Public sector programs usually have higher administrative costs — all relevant costs considered — than corresponding private sector programs. The public sector program is funded by taxation. That means the public sector doesn't have to worry so much about marketing or meeting payroll on commercial revenue alone. That will bring significant cost savings on administrative matters. But you can't stop counting there.
The deadweight loss from taxation is perhaps twenty percent or more. (It depends on which tax you consider as "the marginal tax" and there is not a simple factual answer to that question.) That should be factored into any comparison, even if you define that cost as "not an administrative cost."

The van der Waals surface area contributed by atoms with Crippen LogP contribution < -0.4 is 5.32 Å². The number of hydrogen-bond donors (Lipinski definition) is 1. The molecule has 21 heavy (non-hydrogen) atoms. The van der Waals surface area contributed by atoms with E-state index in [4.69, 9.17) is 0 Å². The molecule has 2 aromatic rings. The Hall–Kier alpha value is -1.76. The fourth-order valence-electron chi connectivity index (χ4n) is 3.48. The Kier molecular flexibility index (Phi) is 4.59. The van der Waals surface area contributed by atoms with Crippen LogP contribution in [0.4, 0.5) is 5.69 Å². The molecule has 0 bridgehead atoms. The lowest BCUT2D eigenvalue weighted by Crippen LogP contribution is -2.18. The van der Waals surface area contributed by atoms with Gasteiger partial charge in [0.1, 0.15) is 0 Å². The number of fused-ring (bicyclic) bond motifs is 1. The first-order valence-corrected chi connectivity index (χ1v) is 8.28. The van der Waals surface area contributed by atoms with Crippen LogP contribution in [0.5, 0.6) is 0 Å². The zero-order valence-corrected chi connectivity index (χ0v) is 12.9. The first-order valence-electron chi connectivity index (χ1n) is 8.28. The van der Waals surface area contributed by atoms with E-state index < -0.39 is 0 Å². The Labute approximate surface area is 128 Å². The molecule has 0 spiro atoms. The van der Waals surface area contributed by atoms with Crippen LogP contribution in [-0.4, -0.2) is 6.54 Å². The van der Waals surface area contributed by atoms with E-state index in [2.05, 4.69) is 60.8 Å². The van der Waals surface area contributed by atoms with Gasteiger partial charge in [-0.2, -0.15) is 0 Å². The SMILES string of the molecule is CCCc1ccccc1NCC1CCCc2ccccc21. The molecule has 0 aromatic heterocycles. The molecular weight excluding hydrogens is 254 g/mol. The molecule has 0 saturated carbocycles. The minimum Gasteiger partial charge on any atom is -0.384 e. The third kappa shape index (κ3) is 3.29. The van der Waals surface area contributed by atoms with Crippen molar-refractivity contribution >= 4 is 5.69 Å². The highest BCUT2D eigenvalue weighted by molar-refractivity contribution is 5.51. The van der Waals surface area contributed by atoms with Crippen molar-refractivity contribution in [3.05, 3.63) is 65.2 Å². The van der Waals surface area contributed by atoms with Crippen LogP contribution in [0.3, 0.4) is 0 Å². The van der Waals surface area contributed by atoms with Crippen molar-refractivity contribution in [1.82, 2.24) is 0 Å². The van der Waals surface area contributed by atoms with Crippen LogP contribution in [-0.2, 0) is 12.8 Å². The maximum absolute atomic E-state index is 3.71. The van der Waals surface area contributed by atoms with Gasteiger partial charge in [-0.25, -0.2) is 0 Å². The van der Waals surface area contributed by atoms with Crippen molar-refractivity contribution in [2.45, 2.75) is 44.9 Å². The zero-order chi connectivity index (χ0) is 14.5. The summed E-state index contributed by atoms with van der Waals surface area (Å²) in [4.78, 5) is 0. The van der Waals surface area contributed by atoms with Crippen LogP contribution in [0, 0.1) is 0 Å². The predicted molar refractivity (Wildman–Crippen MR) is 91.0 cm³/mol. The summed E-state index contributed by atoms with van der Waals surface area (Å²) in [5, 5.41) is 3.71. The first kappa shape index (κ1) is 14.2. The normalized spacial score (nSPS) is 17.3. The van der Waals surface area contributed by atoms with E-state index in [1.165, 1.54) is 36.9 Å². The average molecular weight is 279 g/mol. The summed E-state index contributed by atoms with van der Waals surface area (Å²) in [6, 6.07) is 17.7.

The public sector also engages in less monitoring of who receives its services. If you're 67 and have worked a lifetime in this country, usually you can receive Medicare benefits. The "indiscriminate" nature of the program may be either a net social cost or a net social benefit but certainly it should not be counted as zero or ignored.
If you favor "indiscriminate" programs over targeted programs, OK. But the accompanying lesson is not one about the relative efficiency of the public sector at a comparable task. The lesson is that sometimes the public sector can be more effective when you don't wish to discriminate in supplying a particular kind of service.